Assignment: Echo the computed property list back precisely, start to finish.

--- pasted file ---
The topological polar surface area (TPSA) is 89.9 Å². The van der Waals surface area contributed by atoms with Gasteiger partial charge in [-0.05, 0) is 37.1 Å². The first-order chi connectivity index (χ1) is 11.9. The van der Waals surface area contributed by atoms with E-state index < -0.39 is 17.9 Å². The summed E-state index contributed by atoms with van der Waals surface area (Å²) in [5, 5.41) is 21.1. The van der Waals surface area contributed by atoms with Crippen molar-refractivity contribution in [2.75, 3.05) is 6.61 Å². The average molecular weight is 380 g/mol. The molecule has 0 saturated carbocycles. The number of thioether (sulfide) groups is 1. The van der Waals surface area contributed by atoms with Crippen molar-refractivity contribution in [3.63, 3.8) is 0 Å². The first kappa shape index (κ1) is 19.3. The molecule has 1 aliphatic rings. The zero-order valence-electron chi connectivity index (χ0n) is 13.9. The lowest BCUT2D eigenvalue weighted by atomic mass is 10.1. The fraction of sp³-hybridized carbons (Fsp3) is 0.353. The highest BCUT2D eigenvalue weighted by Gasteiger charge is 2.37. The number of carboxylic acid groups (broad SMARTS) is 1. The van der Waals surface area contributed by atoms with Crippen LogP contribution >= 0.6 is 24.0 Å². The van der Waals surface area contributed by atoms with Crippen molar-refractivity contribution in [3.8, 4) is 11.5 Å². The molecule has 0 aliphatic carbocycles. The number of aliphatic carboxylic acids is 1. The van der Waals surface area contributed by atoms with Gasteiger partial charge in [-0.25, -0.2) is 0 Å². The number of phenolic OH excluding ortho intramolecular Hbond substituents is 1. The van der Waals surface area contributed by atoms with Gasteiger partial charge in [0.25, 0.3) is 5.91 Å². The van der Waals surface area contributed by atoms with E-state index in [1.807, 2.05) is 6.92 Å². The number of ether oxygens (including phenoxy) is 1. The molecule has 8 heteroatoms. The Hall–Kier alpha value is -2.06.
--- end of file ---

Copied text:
The topological polar surface area (TPSA) is 89.9 Å². The van der Waals surface area contributed by atoms with Gasteiger partial charge in [-0.05, 0) is 37.1 Å². The first-order chi connectivity index (χ1) is 11.9. The van der Waals surface area contributed by atoms with E-state index < -0.39 is 17.9 Å². The summed E-state index contributed by atoms with van der Waals surface area (Å²) in [5, 5.41) is 21.1. The van der Waals surface area contributed by atoms with Crippen molar-refractivity contribution in [2.75, 3.05) is 6.61 Å². The average molecular weight is 380 g/mol. The molecule has 0 saturated carbocycles. The number of thioether (sulfide) groups is 1. The van der Waals surface area contributed by atoms with Crippen molar-refractivity contribution in [3.63, 3.8) is 0 Å². The first kappa shape index (κ1) is 19.3. The molecule has 1 aliphatic rings. The zero-order valence-electron chi connectivity index (χ0n) is 13.9. The lowest BCUT2D eigenvalue weighted by atomic mass is 10.1. The fraction of sp³-hybridized carbons (Fsp3) is 0.353. The highest BCUT2D eigenvalue weighted by Gasteiger charge is 2.37. The number of carboxylic acid groups (broad SMARTS) is 1. The van der Waals surface area contributed by atoms with Crippen LogP contribution >= 0.6 is 24.0 Å². The van der Waals surface area contributed by atoms with Crippen molar-refractivity contribution in [3.8, 4) is 11.5 Å². The molecule has 0 aliphatic carbocycles. The number of aliphatic carboxylic acids is 1. The van der Waals surface area contributed by atoms with Gasteiger partial charge in [-0.25, -0.2) is 0 Å². The number of phenolic OH excluding ortho intramolecular Hbond substituents is 1. The van der Waals surface area contributed by atoms with Gasteiger partial charge in [0.25, 0.3) is 5.91 Å². The van der Waals surface area contributed by atoms with E-state index in [1.807, 2.05) is 6.92 Å². The number of ether oxygens (including phenoxy) is 1. The molecule has 8 heteroatoms. The Hall–Kier alpha value is -2.06.